With little fanfare, President Bush last Friday signed into law a ban on online wagering, which sent some Internet gaming operators for cover while others vowed it would be business as usual.
"Today is a dark day for the great American game of poker," said Michael Bolcerek, president of the Poker Players Alliance, a grassroots advocacy organization of more than 110,000 poker enthusiasts. "Twenty-three million Americans who play the game online will effectively be denied the ability to enjoy this popular form of entertainment, even in the privacy of their own homes."
Despite the doomsday warning, some of the biggest online poker sites as well as off-shore sports books have decided to remain plugged into U.S. players, at least until the legislation’s impact could be assessed.
The legislation — which makes it illegal to transmit funds via credit cards and other means for the purpose of Internet gambling — contains specific exemptions for Internet wagers on horse racing, state lotteries and fantasy sports.
Some of the online gaming operators to announce their early withdrawal from the lucrative American market include Britain’s Leisure & Gaming, Sportingbet, 888 and poker giant PartyGaming, which operates the world’s largest online poker site, PartyPoker.
Also, payment processor FireOne joined the list of companies fleeing the United States market, although Britain-based Neteller announced it would continue to process money transfers from the U.S.
Of the operators electing to remain plugged in, PokerStars, the world’s second-biggest Internet poker firm, said that the U.S. ban on online gaming would not apply to poker, as it is a game of skill, and its business would continue as usual.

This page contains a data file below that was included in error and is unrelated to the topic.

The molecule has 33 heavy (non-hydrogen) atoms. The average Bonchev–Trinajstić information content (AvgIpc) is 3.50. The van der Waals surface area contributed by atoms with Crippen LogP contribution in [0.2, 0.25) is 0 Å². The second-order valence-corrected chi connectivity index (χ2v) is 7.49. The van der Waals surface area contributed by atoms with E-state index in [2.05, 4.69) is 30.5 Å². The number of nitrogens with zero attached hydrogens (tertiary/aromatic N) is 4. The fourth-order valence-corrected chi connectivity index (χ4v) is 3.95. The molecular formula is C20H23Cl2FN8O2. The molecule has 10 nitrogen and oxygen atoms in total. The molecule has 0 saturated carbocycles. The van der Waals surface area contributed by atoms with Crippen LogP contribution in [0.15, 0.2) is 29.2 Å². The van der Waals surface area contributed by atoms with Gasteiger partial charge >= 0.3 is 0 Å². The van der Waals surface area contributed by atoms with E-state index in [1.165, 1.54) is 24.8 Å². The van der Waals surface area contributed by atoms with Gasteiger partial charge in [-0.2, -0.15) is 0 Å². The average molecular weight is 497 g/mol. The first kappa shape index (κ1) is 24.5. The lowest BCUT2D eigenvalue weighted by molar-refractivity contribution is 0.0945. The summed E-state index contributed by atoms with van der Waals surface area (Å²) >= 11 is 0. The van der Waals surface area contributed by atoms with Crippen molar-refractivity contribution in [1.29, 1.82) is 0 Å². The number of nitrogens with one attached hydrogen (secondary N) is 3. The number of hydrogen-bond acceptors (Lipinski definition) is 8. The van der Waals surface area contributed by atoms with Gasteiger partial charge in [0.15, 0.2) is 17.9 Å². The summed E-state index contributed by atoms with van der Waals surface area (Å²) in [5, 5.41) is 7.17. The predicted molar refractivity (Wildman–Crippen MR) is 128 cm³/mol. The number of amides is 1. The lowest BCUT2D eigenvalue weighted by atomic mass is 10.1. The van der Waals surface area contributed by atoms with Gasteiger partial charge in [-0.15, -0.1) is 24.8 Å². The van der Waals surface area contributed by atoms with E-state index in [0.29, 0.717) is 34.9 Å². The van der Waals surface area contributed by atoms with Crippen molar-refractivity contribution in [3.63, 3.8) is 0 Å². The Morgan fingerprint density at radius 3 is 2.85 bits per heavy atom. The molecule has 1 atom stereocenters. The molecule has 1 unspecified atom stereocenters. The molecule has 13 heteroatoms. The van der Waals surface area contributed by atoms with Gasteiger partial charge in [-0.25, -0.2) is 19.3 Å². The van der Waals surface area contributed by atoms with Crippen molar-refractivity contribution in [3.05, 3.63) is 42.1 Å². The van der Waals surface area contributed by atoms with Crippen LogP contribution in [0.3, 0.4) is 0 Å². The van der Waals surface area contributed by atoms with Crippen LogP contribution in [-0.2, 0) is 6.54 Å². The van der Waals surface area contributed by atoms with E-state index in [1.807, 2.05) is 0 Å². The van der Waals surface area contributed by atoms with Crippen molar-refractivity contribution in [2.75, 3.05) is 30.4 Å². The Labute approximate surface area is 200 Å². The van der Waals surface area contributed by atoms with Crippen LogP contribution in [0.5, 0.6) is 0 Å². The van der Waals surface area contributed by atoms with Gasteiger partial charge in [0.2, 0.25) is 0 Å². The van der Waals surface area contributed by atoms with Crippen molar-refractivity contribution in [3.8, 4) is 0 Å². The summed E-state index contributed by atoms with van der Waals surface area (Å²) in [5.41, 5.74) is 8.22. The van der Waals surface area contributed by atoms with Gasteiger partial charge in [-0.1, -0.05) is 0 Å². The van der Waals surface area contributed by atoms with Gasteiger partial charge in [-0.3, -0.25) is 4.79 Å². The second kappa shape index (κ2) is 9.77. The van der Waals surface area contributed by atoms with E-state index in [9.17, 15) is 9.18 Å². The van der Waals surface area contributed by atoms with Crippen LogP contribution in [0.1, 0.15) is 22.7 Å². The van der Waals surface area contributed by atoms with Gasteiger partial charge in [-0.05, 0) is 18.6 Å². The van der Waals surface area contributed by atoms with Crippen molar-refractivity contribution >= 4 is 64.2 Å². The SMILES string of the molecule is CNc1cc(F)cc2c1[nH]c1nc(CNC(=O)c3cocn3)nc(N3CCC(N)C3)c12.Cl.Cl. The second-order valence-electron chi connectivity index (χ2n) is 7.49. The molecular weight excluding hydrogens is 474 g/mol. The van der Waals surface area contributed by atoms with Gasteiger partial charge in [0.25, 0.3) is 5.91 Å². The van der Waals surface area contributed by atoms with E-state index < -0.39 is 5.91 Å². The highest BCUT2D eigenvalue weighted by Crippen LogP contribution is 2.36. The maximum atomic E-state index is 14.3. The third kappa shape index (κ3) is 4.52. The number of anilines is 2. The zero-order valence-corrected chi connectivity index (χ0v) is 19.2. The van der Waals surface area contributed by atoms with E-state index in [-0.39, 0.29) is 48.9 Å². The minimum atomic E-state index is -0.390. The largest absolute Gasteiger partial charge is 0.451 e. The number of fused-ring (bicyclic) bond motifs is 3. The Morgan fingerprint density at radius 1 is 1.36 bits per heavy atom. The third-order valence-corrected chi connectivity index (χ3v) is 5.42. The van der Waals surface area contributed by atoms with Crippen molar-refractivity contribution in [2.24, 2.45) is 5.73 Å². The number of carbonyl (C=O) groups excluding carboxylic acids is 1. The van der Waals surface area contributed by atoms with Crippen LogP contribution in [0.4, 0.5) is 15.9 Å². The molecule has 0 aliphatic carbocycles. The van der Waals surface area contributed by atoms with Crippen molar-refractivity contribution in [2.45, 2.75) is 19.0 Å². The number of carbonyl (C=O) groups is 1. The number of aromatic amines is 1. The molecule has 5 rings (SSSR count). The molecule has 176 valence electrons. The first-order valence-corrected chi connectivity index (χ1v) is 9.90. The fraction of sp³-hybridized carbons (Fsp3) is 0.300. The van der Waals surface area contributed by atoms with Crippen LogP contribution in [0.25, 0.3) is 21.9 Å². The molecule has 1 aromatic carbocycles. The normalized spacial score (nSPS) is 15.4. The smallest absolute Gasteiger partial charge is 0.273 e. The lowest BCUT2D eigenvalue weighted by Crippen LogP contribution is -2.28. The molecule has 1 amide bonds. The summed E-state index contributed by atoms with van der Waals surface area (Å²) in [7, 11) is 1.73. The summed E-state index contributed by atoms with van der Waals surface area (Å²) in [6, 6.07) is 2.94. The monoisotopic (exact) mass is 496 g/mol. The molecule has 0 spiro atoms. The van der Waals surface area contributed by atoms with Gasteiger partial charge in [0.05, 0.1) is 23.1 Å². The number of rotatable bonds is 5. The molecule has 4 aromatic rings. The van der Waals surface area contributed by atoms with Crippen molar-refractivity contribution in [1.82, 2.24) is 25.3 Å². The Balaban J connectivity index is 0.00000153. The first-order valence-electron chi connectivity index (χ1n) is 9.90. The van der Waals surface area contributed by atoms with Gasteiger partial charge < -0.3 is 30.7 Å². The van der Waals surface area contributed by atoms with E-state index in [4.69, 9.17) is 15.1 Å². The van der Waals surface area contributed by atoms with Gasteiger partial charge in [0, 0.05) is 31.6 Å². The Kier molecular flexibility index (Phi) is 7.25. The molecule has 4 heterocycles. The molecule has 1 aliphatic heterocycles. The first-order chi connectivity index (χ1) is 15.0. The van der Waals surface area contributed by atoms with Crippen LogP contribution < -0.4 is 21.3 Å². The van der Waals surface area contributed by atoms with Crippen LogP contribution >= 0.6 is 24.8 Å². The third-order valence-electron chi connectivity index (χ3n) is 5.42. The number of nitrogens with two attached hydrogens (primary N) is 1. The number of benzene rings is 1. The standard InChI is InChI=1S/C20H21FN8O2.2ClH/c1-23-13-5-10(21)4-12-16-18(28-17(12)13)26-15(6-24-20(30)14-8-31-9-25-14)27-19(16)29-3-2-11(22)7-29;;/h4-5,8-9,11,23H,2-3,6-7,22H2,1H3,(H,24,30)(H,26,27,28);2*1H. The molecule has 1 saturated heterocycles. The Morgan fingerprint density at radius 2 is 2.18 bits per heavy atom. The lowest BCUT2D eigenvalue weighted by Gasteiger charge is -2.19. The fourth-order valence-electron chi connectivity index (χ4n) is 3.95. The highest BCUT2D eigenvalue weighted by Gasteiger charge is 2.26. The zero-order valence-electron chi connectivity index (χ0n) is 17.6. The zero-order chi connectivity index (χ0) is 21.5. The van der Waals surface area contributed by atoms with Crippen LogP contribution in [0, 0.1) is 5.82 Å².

"These provisions do not alter the U.S. legal situation with respect to online poker," privately-owned PokerStars said in a statement. "Our business continues as before, open to players worldwide including the U.S. You may play on our site as you did prior to the act."
PokerStars is registered in Costa Rica and processes payments through subsidiaries in the Isle of Man and Cyprus.
Despite the possible loss of online gaming choices, many industry experts say that the U.S. can’t shut down online gambling completely. "Trying to stop Internet gambling is akin to trying to hold a wave on the sand and stop the ocean from sending any more," said Alan Feldman, spokesman for Las Vegas-based casino giant MGM Mirage.
Unlike the online gambling companies whose shares took a hit, the vast majority of online wagering sites are not run by public companies. Frank Fahrenkopf, president of the American Gaming Association, the industry’s Washington-based trade and lobbying group, says there are somewhere between 2,500 and 3,000 offshore Internet sites taking wagers from Americans, and only 100 of them are run by public corporations listed on European exchanges.
Many of these online gambling sites don’t deal directly with U.S. consumers, but instead work through online intermediaries like Neteller, which transfers money from bank accounts to online businesses for a fee.
For example, when a U.S. gambler sets up an account, the money is first sent to Neteller, which in turn deals with the gambling site. Even if the new law cracks down on some existing intermediaries, others may surface, raising questions about how well the law can be enforced.
Fahrenkopf said there may be a temporary halt in online gambling activity but he adds that "new companies will pop up. The money will find its way there." The U.S. trade group says regulating Internet gambling may be "a more viable option" than a complete ban.
Most gamblers, however, are skeptical that the measure would stop them. Brad Sachse, a 21-year-old senior at the University of Northern Colorado in Greeley, Colo., says he plans to keep playing online poker by using third-party payment sites like Neteller. "I am pretty sure you can get around it," says Sachse, who says he makes between $5,000 to $10,000 a month through sites like Pokerstars.com. "I do this for a living so this definitely affects my life a lot."
Others said they plan to keep playing, albeit more cautiously. Worried that the site might shut down before she collected on all her winnings, Avani Doshi, a 23-year-old who works at a large bank in New York City, says she has started cashing out immediately when she bets on NFL and college football games on Bodog.com. "It is a pain not to be able to leave more money in the account, but it is better than seeing that it is gone," says Doshi.